Studies have shown that it is no longer enough to serve up the familiar arguments, no matter how firmly they rest upon the authority of Trent. Neither would it be sufficient to limit the investigation to the Latin tradition alone, where our present formulas have their origin. A stage has been reached at which we must familiarise ourselves with the tradition of the Church as a whole and this includes also the Eastern Churches. In many respects the Western Church went its own way without consideration for the traditions of the East and this left it so much the poorer; this applies particularly to the liturgy and theology of the sacrament of penance. To gain a clear view of the range and limits of the renewal of this sacrament, a knowledge of its practice among the Eastern Churches as well as of their understanding of its nature and effects is therefore an absolute requirement.
The validity of an Eastern approach to the sacrament of repentance is already recognised by Vatican II that admitted the existence of ‘true and valid sacraments’ also in the separated Eastern Churches (OE, 27; UR, 15; see also Ut Unum Sint, 46; Ecclesia de Eucharistia, 46). This is also clearly stated by the Holy Father in the introductory chapter of his post-synodal Apostolic Exhortation Reconciliatio et Paenitentia. Describing the development of this document, the Holy Father writes, “…Eastern Churches, whose theological, spiritual and liturgical heritage is so rich and venerable also with regard to the subject that concerns us here”. We desire and pray that the catholic character of the Church of Christ, her faith, theology and praxis should be expressed at all levels of her faith and life.
Different theological approaches to the SR are possible according to the various theological perceptions of the salvific work of Js. Various theological terms have been used in the NT to suggest the mystery of Christ’s salvific work. They include reconciliation (2Cor, 5: 17-21; Rom, 5: 10-11), redemption (Gal, 4: 5), justification (Rom, 3: 21-31), salvation (Rom, 1: 16) sanctification (1Cor, 1: 30), expiation (Rom, 3: 25-26), liberation (Gal, 3: 1, 13) adoption (Rom, 8: 15), transformation (1 Cor, 3: 18), healing (Mt, 13: 14-15, Jn, 12: 40; Acts, 28: 26-27), “divinisation”, etc. Various traditions have their own preferential options. For example, the Latin church gives emphasis to the “redemption”, the Eastern churches to the “healing”, the protestant Churches to the “justification”, the orthodox Churches to the “divinisation”. For a comprehensive theological analysis of the SR, one has to place it within the broader context of these theological terms.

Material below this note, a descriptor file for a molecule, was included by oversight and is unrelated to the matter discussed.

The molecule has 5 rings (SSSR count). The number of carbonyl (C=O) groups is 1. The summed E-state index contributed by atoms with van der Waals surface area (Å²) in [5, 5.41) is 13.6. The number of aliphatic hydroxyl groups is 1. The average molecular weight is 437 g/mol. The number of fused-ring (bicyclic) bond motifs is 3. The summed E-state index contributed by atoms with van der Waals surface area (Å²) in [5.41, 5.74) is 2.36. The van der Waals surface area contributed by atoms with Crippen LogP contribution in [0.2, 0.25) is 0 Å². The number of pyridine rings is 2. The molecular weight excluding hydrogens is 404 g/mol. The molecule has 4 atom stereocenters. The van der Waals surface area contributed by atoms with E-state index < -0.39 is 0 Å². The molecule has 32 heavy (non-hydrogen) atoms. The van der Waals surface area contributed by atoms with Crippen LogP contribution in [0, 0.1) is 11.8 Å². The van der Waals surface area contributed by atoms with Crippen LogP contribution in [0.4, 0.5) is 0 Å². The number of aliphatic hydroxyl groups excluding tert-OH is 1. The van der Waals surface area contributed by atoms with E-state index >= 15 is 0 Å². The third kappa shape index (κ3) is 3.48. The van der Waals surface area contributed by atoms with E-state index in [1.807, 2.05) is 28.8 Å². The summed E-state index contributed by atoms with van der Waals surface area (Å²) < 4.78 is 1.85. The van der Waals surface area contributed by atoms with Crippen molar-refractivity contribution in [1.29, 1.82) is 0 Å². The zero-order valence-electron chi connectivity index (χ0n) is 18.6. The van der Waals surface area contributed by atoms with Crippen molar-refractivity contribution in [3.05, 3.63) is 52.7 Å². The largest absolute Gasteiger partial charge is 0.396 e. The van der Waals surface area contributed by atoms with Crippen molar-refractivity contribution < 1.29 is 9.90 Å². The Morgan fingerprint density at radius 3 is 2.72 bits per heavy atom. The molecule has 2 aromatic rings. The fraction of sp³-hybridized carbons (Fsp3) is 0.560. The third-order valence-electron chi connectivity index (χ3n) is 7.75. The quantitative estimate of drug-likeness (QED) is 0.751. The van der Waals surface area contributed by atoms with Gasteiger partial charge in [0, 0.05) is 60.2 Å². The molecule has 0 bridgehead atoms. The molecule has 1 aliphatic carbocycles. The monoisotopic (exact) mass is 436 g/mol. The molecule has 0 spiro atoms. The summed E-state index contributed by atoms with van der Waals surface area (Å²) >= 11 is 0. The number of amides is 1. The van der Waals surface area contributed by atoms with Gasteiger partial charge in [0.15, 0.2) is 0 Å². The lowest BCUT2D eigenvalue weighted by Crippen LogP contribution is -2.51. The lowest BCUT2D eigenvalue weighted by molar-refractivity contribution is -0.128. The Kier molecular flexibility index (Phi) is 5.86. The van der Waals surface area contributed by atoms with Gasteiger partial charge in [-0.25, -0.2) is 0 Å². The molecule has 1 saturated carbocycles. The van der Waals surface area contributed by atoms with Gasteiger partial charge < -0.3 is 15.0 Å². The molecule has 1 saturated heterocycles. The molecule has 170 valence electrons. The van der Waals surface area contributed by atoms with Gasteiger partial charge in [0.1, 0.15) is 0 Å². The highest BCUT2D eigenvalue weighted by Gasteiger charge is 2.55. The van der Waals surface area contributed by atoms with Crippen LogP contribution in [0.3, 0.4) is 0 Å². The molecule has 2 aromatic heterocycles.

-UR, 17; Instruction, 9; the notion of the three streams of Christian theology
E. Why the term “Sacrament of Reconciliation”
Amidst the various terminologies such as ‘repentance’, ‘conversion’, ‘penance’, ‘confession’, ‘reconciliation’, ‘forgiveness’, etc. found used in contemporary theological literature in order to refer to the sacrament in consideration, we prefer to use the term ‘reconciliation’ in our study. As far as we are concerned, this term expresses the actual effects of the sacrament, namely, reconciliation with God and with the Church.

1. Introduction: Contemporary Crisis in the SR
As an introduction into our topic, we will first try to have a general look at the contemporary crisis in the sacrament of repentance from a magisterial point of view, especially of Reconciliatio et Paenitentia, in the second chapter of which the Holy Father makes an analysis of the contemporary situation. This introduction will provide us with the actual setting and context of our study
RP sees the contemporary crisis surrounding the sacrament of repentance mainly from two angles, namely, the crisis in the understanding of the ‘sense of sin’ and the crisis in the practice and administration of the sacrament.